Aftermarket lexan windows offer a number of advantages over OEM factory glass, be it in a race car, a street/strip machine, or a street car or hot rod project. Some of those advantages are glaringly obvious, such as the significant weight savings and the added safety brought on by the dynamics and strength of the materials used in their construction. But lexan windows like those produced by the folks at Optic Armor Performance Windows deliver other key plusses, and to experience those advantages for ourselves, we recently took delivery of a set of Optic Armors’ much-talked-about Drop-In Blackout front and rear windows for a Fox body Mustang project vehicle of ours.
Optic Armors’ Drop-In Blackout line, known in simpler terms as the DIBO line, are pre-formed, ready-to-install windows, and the Fox body Mustang is but just one of the many popular makes and models of vehicles that the company has developed windows for. Others include the ’93-02 Camaro/Firebird, ’97-present Corvettes, ’08-present Dodge Challengers, and of course the ’79-present Ford Mustangs.
Optic Armor windows are made from polycarbonate, which is a thermoplastic polymer that’s easy to form and mold, and also doesn’t give up its optical clarity as plexiglass does. There’s of course more to the process than simply forming a standard polycarbonate, but optic Armor keeps that secret recipe close to the hip. What it results in, however, is a lightweight, shatter-resistant, and scratch resistant window that’s strong as an ox.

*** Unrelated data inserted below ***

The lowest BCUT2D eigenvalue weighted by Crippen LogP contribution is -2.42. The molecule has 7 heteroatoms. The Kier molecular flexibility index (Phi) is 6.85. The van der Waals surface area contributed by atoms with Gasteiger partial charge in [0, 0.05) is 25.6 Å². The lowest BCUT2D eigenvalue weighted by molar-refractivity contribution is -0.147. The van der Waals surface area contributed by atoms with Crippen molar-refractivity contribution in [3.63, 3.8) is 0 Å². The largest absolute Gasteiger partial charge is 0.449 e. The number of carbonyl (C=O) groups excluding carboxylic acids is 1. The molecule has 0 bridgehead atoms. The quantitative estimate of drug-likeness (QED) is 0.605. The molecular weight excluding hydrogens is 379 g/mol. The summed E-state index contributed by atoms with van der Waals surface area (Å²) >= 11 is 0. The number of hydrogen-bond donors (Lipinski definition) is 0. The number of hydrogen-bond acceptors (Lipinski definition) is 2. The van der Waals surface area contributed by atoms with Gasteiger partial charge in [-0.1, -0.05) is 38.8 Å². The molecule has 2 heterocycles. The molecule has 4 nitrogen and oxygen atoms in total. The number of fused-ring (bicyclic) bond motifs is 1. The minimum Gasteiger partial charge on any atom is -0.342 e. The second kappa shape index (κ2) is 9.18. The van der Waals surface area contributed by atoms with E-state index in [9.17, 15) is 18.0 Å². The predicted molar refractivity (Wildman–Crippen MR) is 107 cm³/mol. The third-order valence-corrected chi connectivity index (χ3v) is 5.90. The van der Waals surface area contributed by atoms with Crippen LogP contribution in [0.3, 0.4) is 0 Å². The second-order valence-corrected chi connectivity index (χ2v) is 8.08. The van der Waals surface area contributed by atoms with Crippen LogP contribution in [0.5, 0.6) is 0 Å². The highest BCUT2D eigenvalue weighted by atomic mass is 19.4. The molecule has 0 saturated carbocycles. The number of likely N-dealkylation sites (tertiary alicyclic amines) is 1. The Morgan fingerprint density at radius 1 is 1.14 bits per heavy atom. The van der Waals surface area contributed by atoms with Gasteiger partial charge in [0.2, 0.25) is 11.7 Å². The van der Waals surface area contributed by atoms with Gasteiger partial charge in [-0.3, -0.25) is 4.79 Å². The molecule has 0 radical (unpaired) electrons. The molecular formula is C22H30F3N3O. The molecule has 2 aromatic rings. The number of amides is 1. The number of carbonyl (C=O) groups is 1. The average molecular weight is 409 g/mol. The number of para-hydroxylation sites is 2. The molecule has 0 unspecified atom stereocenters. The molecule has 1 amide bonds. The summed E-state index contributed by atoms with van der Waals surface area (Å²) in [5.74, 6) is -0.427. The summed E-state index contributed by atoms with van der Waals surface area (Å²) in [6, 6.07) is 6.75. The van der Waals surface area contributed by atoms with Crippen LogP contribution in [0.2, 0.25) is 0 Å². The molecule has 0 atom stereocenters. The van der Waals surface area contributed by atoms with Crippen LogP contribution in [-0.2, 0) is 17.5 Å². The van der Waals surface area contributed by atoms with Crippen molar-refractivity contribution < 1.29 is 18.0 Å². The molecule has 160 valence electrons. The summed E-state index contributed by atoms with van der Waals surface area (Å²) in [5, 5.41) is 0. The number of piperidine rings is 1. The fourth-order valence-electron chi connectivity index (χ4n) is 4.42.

Said optic Armor’s Jim Dunham: “The DIBO line was originally developed for the street market, so that guys could take it to a glass shop, have them install it, use the factory molding, and it would look just like the factory glass. But it really evolved into a product that the chassis builders jumped on, because it helped save them a lot of time in trimming and blacking out the windows. Unless they’re flush-mounting the windows to the car, this line is perfect.”
As Dunham explains, the two standout advantages to their windows are the weight savings and their scratch-resistant properties.
Utilizing both the front and rear windows on a Fox body such as ours, Dunham indicates that a full 42 pounds of weight is shaved from the total vehicle weight when compared to OEM glass. If you were to then include the side windows, which involve more componentry, the weight differences become even larger.
To make their windows scratch resistant (and some 250 times stronger than factory glass), Optic Armor applies a hard coat to the raw polycarbonate sheet in a proprietary process. We got our first glimpse of these windows at the PRI Show last winter, where Dunham and company were putting the capabilities of their windows on display by placing steel wool under the windshield wipers and running them back and forth throughout the show. As you might’ve guessed…not a scratch.
These windows are also chemical resistant (a plus for racers, as dial-in markers won’t stain the window), and quite flexible despite their strength. How strong you ask? “You can literally bend it over on itself and it won’t break,” proclaims Dunham.
As advertised, our windows arrived cut-to-fit and ready to install onto the car. After removing the factory glass, the process was pretty standard for any window installation — beginning by cutting away the urethane residue with a putty knife and cleaning the pinch welds of oil, debris, or other materials that will hinder the new urethane bonding to the remnants of the old. We simply used standard urethane adhesive to apply the lexan just as you would with glass. After situating the glass in place, we used several pieces of tape placed top to bottom and left to right to hold the windows in place while the adhesive dried. Once done, the original window moldings snapped right back into place, delivering a virtual stock-look.
Optic Armor recommends hard-mounting the windows to the car in some fashion if you’ll be exceeding 150 mph, even if the NHRA regulations don’t call for it. The company originally designed their windows to be glued in, and because of the nature of varying fitments on race cars, drilling of the windows is essentially a DIY project.